Puppy farming continues to be a serious issue, and the more publicity that’s given to the topic, the better. So it was refreshing to see a group of celebrities offering their support to this important subject.
Celebrity support for animal causes is important and valuable
George Michael, Graham Norton, Morrissey, Joanna Lumley, Miranda Richardson, Twiggy, Rick Wakeman and other celebrities wrote a letter to the Times last week, urging the government to give local authorities new power and resources to regulate breeders and sellers. Their letter referred to a recent Blue Cross report which “showed that overstretched local authorities lack the expertise and resources to pick up on horrific welfare issues in pet shops and breeding premises, while unscrupulous online sellers slip under the radar entirely”.
The letter went on to say that the Blue Cross report’s findings included “pet shops not being inspected for two years, maggots in animals’ drinking water and puppies having no access to daylight.”
The letter went on to state that despite U.K. local government authorities having the power to investigate unlicensed breeders and sellers, according to government figures obtained by the charity, no checks were carried out by almost half of U.K. councils last year.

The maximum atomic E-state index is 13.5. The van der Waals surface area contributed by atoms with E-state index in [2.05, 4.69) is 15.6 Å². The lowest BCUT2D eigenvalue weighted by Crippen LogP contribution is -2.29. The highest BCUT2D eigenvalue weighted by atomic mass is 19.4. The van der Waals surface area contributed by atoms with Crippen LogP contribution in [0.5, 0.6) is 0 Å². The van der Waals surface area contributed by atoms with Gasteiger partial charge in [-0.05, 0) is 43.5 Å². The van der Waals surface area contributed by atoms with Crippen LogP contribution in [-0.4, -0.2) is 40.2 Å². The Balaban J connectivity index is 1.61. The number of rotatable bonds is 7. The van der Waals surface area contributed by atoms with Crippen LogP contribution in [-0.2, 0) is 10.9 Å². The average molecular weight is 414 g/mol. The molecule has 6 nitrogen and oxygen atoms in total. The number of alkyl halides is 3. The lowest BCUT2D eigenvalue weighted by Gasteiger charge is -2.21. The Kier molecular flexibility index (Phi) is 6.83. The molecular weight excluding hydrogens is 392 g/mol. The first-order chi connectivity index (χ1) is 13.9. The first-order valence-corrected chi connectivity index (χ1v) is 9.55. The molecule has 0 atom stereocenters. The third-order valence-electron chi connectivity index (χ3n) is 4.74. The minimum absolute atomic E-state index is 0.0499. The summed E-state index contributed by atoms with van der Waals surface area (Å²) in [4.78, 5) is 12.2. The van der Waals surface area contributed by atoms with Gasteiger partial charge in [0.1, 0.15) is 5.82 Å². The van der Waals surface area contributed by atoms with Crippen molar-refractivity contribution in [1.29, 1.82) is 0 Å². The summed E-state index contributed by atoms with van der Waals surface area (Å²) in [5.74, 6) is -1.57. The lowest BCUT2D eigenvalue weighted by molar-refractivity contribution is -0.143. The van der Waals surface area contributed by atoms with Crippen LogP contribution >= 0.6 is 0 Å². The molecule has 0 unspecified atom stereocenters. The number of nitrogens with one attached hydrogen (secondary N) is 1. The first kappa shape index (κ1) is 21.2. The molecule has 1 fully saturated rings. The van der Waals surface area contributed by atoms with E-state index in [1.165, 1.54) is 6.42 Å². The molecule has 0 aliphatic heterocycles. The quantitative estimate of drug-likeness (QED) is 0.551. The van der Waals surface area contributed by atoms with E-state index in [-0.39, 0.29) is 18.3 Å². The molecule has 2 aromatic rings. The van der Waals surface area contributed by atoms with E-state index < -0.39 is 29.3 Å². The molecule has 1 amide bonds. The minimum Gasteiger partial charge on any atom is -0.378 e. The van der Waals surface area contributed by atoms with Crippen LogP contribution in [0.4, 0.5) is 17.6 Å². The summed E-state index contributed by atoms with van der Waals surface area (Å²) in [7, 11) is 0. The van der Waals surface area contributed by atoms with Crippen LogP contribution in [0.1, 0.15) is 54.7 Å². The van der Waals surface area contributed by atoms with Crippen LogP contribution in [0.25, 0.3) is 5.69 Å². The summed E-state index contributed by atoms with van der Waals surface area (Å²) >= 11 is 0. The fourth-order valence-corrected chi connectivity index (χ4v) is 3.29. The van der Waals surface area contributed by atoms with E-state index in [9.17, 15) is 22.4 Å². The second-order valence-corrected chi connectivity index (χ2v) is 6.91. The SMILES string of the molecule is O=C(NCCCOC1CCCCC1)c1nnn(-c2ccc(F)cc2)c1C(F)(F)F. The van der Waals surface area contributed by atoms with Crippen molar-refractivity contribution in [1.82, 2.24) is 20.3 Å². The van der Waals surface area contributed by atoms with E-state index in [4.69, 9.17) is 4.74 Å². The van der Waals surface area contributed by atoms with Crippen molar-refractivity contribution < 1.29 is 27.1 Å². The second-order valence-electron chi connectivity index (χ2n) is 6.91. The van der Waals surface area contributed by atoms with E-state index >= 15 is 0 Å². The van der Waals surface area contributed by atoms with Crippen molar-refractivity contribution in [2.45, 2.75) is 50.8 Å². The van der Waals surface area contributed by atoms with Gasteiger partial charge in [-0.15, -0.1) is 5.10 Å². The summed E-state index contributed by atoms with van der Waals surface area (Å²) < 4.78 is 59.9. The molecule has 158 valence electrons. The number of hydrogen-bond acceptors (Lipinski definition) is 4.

A government committee has just called for better regulation of dog breeding, but where’s the money to do this?
The letter from the celebrities comes at an opportune time, just weeks after a House of Commons committee recommended that pet shops should be banned from selling puppies, and that.anyone breeding any puppies at all should be registered with their local authority. The Blue Cross supports this recommendation, calling for all breeders and sellers to be required to register on an easily accessible database to make it easier for local authorities to enforce the rules.
The main point that the celebrities make, and it’s a good one, is that while it’s easy for government to recommend that local authorities take certain actions, if this isn’t backed up with the provision of appropriate resources, it just isn’t going to happen.
It takes money to set up databases, inspectors need to be paid to investigate pet shops and funds are needed to take prosecutions when the law is breached. While it’s positive that a government committee has made recommendations to improve the breeding and selling of dogs, words are easy. If the monetary aspects of serious problems like this are not addressed, nothing is likely to change.
Well said George Michael! I’m so impressed that I’ll even be able to listen to Wham’s “Last Christmas” without feeling exasperated this year!